5. Paint stripes for decor flair

Farrow & Ball paint

(Image credit: Farrow & Ball)

Waking up to a striped ceiling will put a spring in your step. It gives a room a dramatic effect and it's a job you can do yourself. You'll need patience and a steady hand but it's well worth the effort.

'Start by applying the background color first and allow it to dry,' says Marianne Shillingford of Dulux. 'With a tape measure and coloured chalk, mark the width of the stripes, then use a chalked plumb line to snap the straight lines.  Mask off every other stripe with decorator’s low tack masking tape. To get a perfect line between colors, seal the inside edge of the masking tape you are going to paint over with a quick coat of the background color. Then fill in with a roller, brush or combination of the two depending on the size of the stripes. Allow to dry and remove the masking tape.'  

Here, you might also need our handy guide that tells you how much paint you need.

6. Take care when using dark colors

colors that go with yellow

(Image credit: Paint and Paper Library)

Ideally you would paint the ceiling and coving or cornicing first, especially if you're using a darker color. Even a professional would struggle not to mark white walls.

'Dark colors may need more coats to cover effectively as they generally have more pigment,' says Marianne Shillingford of Dulux.  

According to Rated People Decorator, Alin Bonciu of A Painter Near You, 'For two coats of paint and drying time, it generally takes around 4-5 hours, but it depends on the drying time of the paint you’re using.'

6. Extend the color the walls

Dulux colour of the year

(Image credit: Dulux)

Extending the ceiling color down to the walls gives a stylish modern look to a room. It's a similar, but far simpler process than creating stripes.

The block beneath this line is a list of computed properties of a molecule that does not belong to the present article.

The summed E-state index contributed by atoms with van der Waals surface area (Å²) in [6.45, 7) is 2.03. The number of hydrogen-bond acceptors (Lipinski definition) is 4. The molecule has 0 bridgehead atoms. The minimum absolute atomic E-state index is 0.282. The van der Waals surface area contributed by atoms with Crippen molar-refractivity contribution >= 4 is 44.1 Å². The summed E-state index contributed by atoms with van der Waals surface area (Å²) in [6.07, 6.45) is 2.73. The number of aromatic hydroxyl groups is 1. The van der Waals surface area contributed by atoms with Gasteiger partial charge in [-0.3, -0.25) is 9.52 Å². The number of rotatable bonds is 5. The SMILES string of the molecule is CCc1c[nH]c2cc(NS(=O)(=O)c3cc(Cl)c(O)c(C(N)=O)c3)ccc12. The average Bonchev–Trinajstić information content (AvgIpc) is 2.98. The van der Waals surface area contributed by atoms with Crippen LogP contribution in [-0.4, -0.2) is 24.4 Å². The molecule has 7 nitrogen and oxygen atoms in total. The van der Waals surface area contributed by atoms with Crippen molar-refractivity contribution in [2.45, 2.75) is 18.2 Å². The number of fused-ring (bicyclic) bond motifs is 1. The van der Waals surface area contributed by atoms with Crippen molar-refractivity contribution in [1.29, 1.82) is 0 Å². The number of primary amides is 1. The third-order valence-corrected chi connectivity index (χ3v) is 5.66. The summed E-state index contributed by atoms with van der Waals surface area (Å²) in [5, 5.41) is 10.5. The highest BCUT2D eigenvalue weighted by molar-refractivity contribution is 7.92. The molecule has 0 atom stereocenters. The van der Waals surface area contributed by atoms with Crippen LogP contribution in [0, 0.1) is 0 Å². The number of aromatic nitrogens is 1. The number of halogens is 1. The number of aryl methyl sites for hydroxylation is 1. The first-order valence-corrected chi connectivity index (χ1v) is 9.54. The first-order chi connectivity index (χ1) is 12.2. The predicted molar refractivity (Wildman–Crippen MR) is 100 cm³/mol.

'If you want to extend the ceiling colours to the walls, use a tape measure and coloured chalk to mark the height of the split on the walls,' says Marianne Shillingford, creative director of Dulux. 'Chalk a plumb line to create straight lines between the height marks and mask below the line using decorator’s low tack masking tape. Paint up to the masking tape edges with a brush and roller the large areas.'

What is the proper way to paint a ceiling?

Threre are right ways and wrong ways to paint the ceiling, but this one rule should stay with you. 'It’s a lot quicker to use a roller to paint the ceiling,' says Rated People Decorator, Alin Bonciu of A Painter Near You. 'Always roll towards the source of natural light to avoid seeing roller lines.'

Where do you start painting a ceiling?

It depends whether it's freshly plastered or you're painting over old emulsion. 'A tip is to thin your matt emulsion by mixing it with water for a first coat on any plaster – this is called a mistcoat,' says Rated People Decorator, Alin Bonciu of A Painter Near You. 'You should then be able to do a normal second coat which will give a perfectly even finish.'

Colorr and Paint expert, Annie Sloan says, 'On an existing paint finish, ensure the surface is sound, clean and dry and free from any dirt, dust or other contaminants. Sand back any previous unsound paint layers before you begin.'

Is it better to paint a ceiling with a brush or a roller?

'When painting a ceiling, a combination of roller and brush will give you the best and quickest results,' says Marianne Shillingford ofDulux. 'A brush can be used for cutting in around the edges of a room and the woodwork whilst a roller is for filling in big areas.'

Jacky Parker is a London-based freelance journalist and content creator, specialising in interiors, travel and food. From buying guides and real home case studies to shopping and news pages, she produces a wide range of features for national magazines and SEO content for websites

A long-time contributor to Livingetc, as a member of the team, she regularly reports on the latest trends, speaking to experts and discovering the latest tips. Jacky has also written  for other publications such as Homes and Gardens, Ideal Home, Red, Grand Designs, Sunday Times Style and AD, Country Homes and Interiors and ELLE Decoration.